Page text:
The ('temporary') loss of access to the upper levels is sad, so some ringfenced funding must be found to restore it. But I absolutely agree with previous comments on admission charges - all under eighteens must be free and I would extend that to pensioners and unemployed if feasible.

I note from the museum website that donations are tax allowable but that they do not appear to have a 'friends' scheme. Strange omission?
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Re: Natural History Museum

Postby PVC King » Thu May 06, 2010 7:12 am

The choice is simple either go back to the bad old days of museums getting funding when it is available or allow the culture industry to act like a business. In terms of extending the provision from the under 18's / third level students there could be an angle in developing a 'social solidarity card' to grant rights of admission plus say off peak travel on public transport etc to pensioners, unemployed etc. The last decade has seen dramatic capacity enhancements across a number of areas in the public services; not all of this capacity is currenty being utilised. This being a uniquely Irish piece of social thinking would unless copied (unlikely) result in the objective of tourist revenue being collected to pay for the benefits derived from our cultural assets being acheived.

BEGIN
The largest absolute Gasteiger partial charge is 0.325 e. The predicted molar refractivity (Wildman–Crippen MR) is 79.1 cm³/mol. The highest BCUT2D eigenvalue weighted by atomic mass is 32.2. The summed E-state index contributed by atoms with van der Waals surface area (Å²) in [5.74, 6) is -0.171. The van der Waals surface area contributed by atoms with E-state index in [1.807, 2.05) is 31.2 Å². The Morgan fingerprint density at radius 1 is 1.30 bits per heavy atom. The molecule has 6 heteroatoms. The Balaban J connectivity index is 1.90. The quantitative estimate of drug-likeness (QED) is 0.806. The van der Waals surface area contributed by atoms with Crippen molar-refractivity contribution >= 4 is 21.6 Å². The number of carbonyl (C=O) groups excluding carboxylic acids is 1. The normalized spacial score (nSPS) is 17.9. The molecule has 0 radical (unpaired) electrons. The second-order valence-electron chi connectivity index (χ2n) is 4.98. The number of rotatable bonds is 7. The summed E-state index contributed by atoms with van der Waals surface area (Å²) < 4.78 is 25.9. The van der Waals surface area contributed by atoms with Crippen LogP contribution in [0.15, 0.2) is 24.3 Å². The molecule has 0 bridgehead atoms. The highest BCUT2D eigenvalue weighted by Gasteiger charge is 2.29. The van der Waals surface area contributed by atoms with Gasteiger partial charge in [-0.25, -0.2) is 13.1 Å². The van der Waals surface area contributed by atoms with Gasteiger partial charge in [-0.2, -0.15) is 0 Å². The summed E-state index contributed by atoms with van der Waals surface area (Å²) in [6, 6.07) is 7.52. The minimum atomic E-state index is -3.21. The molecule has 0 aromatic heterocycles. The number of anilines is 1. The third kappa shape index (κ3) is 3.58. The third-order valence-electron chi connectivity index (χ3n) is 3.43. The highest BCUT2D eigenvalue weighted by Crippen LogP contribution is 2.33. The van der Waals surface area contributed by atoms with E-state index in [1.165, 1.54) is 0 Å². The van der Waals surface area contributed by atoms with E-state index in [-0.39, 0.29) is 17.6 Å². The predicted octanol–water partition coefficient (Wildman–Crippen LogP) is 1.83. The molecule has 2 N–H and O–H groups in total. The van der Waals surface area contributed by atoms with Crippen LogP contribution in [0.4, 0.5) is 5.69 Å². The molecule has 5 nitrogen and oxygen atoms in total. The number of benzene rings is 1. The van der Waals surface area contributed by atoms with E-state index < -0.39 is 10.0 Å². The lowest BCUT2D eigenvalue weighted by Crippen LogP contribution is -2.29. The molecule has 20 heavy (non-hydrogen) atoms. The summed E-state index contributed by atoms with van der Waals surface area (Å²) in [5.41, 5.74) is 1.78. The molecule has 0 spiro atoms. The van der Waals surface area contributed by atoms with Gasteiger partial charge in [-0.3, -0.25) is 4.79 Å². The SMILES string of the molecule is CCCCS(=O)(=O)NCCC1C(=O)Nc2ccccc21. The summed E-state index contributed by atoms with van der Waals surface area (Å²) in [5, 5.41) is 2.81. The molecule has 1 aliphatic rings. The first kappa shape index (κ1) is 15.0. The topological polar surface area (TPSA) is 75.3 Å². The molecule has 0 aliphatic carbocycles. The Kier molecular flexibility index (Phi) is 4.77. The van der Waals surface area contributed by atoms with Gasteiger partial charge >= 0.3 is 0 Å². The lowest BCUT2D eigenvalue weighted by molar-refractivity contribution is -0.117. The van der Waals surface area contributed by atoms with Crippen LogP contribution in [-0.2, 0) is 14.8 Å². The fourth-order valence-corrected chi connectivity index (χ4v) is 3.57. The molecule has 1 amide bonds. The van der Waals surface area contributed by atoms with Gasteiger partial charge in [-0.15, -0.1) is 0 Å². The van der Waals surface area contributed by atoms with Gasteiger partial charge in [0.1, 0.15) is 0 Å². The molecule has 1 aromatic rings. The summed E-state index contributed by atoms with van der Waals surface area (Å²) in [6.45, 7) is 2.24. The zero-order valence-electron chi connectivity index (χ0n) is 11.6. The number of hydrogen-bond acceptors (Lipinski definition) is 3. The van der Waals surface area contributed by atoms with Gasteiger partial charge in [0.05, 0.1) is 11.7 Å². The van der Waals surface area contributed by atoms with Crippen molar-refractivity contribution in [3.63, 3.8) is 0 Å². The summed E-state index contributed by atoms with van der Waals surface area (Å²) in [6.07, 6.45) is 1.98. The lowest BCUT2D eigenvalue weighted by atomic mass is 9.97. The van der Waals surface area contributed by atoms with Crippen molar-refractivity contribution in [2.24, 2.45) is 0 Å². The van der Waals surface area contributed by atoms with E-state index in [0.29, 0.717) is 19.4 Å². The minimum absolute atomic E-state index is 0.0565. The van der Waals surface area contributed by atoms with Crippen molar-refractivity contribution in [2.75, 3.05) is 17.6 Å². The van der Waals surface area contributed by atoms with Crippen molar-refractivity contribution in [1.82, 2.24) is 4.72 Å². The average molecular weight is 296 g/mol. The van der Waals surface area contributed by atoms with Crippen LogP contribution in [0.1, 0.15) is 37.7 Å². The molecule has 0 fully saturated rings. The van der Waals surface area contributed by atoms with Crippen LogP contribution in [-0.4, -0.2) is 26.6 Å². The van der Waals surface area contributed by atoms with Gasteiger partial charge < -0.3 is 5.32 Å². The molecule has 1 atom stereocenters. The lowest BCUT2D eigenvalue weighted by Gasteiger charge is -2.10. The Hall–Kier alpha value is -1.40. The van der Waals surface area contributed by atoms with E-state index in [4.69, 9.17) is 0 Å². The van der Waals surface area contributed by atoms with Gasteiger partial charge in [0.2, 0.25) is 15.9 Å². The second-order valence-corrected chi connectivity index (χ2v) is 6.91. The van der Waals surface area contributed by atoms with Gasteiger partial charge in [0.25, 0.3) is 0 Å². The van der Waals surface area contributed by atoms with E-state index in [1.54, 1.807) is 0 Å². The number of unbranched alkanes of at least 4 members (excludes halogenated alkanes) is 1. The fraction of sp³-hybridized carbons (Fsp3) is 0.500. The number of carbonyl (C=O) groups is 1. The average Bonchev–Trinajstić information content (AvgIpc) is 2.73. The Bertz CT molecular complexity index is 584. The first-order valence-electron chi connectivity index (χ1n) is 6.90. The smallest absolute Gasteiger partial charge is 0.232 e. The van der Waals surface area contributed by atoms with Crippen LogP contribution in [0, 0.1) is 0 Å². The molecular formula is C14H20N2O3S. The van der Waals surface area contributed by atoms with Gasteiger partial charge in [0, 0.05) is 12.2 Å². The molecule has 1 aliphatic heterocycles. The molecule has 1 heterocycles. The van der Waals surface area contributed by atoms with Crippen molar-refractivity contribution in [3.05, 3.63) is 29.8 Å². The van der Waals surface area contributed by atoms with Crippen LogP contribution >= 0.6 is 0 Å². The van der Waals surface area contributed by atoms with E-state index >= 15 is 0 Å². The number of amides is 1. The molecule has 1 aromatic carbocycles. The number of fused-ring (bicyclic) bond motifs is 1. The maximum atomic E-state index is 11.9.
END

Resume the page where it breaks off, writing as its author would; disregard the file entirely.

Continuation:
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Re: Natural History Museum

Postby rumpelstiltskin » Fri May 07, 2010 9:41 am

PVC King wrote:The choice is simple either go back to the bad old days of museums getting funding when it is available or allow the culture industry to act like a business. In terms of extending the provision from the under 18's / third level students there could be an angle in developing a 'social solidarity card' to grant rights of admission plus say off peak travel on public transport etc to pensioners, unemployed etc. The last decade has seen dramatic capacity enhancements across a number of areas in the public services; not all of this capacity is currenty being utilised. This being a uniquely Irish piece of social thinking would unless copied (unlikely) result in the objective of tourist revenue being collected to pay for the benefits derived from our cultural assets being acheived.


The very notion that I should have to pay to see collections of which I am co-owner is absurd and offensive. Charge for non-Irish citizens if you like, but I don't see anybody paying what will inevitably be about €10 to get into the National Gallery.
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Re: Natural History Museum

Postby MethylRed » Fri May 07, 2010 9:58 am

rumpelstiltskin wrote:The very notion that I should have to pay to see collections of which I am co-owner is absurd and offensive. Charge for non-Irish citizens if you like, but I don't see anybody paying what will inevitably be about €10 to get into the National Gallery.


I tend to agree. They are public collections.
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Re: Natural History Museum

Postby johnglas » Sat May 08, 2010 12:15 am